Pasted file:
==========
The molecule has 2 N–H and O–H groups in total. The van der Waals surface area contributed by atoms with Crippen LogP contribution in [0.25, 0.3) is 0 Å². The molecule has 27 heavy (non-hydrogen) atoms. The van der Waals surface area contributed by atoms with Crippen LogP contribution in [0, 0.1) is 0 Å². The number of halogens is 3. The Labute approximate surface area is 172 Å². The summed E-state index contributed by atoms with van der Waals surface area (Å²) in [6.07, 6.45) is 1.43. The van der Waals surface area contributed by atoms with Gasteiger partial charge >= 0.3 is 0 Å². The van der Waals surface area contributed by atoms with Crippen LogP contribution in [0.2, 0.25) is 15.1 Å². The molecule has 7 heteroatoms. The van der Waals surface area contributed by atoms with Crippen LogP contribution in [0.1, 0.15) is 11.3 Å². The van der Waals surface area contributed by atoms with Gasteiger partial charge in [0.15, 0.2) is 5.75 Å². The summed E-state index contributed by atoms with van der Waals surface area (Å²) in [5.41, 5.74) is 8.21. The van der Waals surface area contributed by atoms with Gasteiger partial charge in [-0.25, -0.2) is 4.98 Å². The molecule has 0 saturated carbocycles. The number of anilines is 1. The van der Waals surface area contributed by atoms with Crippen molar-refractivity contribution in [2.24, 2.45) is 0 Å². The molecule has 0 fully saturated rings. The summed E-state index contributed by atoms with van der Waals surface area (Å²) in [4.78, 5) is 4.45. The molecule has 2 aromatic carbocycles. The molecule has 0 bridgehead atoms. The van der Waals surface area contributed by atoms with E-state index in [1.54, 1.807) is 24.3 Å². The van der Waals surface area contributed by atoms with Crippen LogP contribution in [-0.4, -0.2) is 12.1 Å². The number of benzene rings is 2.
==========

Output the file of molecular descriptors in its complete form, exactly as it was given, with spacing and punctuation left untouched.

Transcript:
The molecule has 2 N–H and O–H groups in total. The van der Waals surface area contributed by atoms with Crippen LogP contribution in [0.25, 0.3) is 0 Å². The molecule has 27 heavy (non-hydrogen) atoms. The van der Waals surface area contributed by atoms with Crippen LogP contribution in [0, 0.1) is 0 Å². The number of halogens is 3. The Labute approximate surface area is 172 Å². The summed E-state index contributed by atoms with van der Waals surface area (Å²) in [6.07, 6.45) is 1.43. The van der Waals surface area contributed by atoms with Gasteiger partial charge >= 0.3 is 0 Å². The van der Waals surface area contributed by atoms with Crippen LogP contribution in [0.2, 0.25) is 15.1 Å². The molecule has 7 heteroatoms. The van der Waals surface area contributed by atoms with Crippen LogP contribution in [0.1, 0.15) is 11.3 Å². The van der Waals surface area contributed by atoms with Gasteiger partial charge in [0.15, 0.2) is 5.75 Å². The summed E-state index contributed by atoms with van der Waals surface area (Å²) in [5.41, 5.74) is 8.21. The van der Waals surface area contributed by atoms with Gasteiger partial charge in [-0.25, -0.2) is 4.98 Å². The molecule has 0 saturated carbocycles. The number of anilines is 1. The van der Waals surface area contributed by atoms with Crippen molar-refractivity contribution in [2.24, 2.45) is 0 Å². The molecule has 0 fully saturated rings. The summed E-state index contributed by atoms with van der Waals surface area (Å²) in [4.78, 5) is 4.45. The molecule has 2 aromatic carbocycles. The molecule has 0 bridgehead atoms. The van der Waals surface area contributed by atoms with E-state index in [1.54, 1.807) is 24.3 Å². The van der Waals surface area contributed by atoms with Crippen LogP contribution in [-0.4, -0.2) is 12.1 Å². The number of benzene rings is 2.